Currently viewing the category: "Peace and Security"

Background Paper for African Union Annual Mediators’ Retreat

This paper examines the position of Africa in the current world turmoil, focusing on the role played by multilateral norms, institutions and mechanisms in promoting peace and security and other international public goods. The multilateral world order is currently in turmoil, with leading powers—notably the United States—adopting […]

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The African Peace and Security Architecture (APSA) is a set of norms and structures developed and designed to enable Africa with its peace and security affairs. It is an important instrument that enabled Africa gain significant success in its efforts to promote stability in Africa. The APSA was designed in the early 2000s and Africa needs to fully implement its norms and fully utilize its instruments. There is also a need to address gaps and redundancies so that it fits to the current context of new internal and global challenges.

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The African Union (AU) norm relating to unconstitutional changes of government (UCG) distinguishes the African peace and security order from other regional and global peace and security orders. This norm assigns the regional organization an intrusive role unparalleled by other international organizations as far as the constitutional and democratic order of member states is concerned. The norm bans UCG and also provides for enforcement measures that received regional constitutional status in the founding treaty establishing the AU. Despite its emergence accompanying the democratization process that countries on the continent ventured into in the 1990s, seen in the light of Africa’s unhappy experience with illegal change or seizure of government, this norm cannot be dissociated from the continent’s concern about peace and security.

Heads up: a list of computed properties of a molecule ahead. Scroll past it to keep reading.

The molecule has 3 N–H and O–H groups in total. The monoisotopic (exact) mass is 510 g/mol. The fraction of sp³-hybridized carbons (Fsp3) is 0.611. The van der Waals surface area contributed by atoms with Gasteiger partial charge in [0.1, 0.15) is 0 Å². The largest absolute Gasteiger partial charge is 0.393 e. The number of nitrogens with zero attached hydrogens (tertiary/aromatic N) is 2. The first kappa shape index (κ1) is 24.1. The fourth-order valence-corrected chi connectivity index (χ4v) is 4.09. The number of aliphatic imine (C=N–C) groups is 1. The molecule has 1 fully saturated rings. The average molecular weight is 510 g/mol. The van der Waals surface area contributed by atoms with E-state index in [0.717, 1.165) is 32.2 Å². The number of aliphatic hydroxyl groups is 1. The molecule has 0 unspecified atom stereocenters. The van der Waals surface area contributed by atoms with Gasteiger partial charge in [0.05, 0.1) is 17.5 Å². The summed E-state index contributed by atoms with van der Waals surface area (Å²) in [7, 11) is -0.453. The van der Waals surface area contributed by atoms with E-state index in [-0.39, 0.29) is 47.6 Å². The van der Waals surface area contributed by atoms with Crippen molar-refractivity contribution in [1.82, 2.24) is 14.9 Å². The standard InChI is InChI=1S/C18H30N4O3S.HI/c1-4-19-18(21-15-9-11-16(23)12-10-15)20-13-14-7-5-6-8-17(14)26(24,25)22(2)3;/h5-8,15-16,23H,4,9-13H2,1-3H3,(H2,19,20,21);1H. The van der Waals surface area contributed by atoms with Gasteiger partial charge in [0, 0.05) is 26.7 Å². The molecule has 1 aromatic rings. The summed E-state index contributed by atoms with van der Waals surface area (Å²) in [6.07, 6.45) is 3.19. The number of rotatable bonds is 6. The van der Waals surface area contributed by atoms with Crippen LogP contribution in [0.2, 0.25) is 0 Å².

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Alex de Waal has a new essay in the London Review of Books (39:12, 15 June 2017, pp. 9 – 12), which they titled, “The Nazis Used It, We Use it.” Below is an excerpt, the full essay is available with a subscription to the LRB.

In its primary use, the verb ‘to starve’ is […]

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The Ethiopian state underwent major restructuring at the beginning of the 1990s. It replaced a once highly-centralised state with a federal system, adopting a democratic constitution, the transfer of power through elections, and the recognition of the rights associated with freedom of expression.

More specifically, the Ethiopian security sector was transformed from 1991 onwards; political changes led to a new conception of threats and security needs, and the institutional structure of the country’s security agencies was brought into alignment with the new federal arrangements. The defence review was developed in the context of this wider security sector transformation.

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This article examines the roles of the United Nations (UN) and the African Union (AU) in the Central African Republic (CAR), where there is a long history of successive conflict resolution efforts that have been overseen by the international community and the region alternatively. The AU, regional economic communities (RECs) such as the Economic Community of Central African States (ECCAS), and regional leaders have also played important roles during the many initiatives aimed at resolving conflict in CAR. This article analyses the responses and relationship between these institutions and actors, beginning with the deployment of an inter-African monitoring mission in 1997. It focuses less on what happened during those conflicts and more on who defined the objectives and strategies of international responses, and who decided which instruments should be used in pursuit of these goals.

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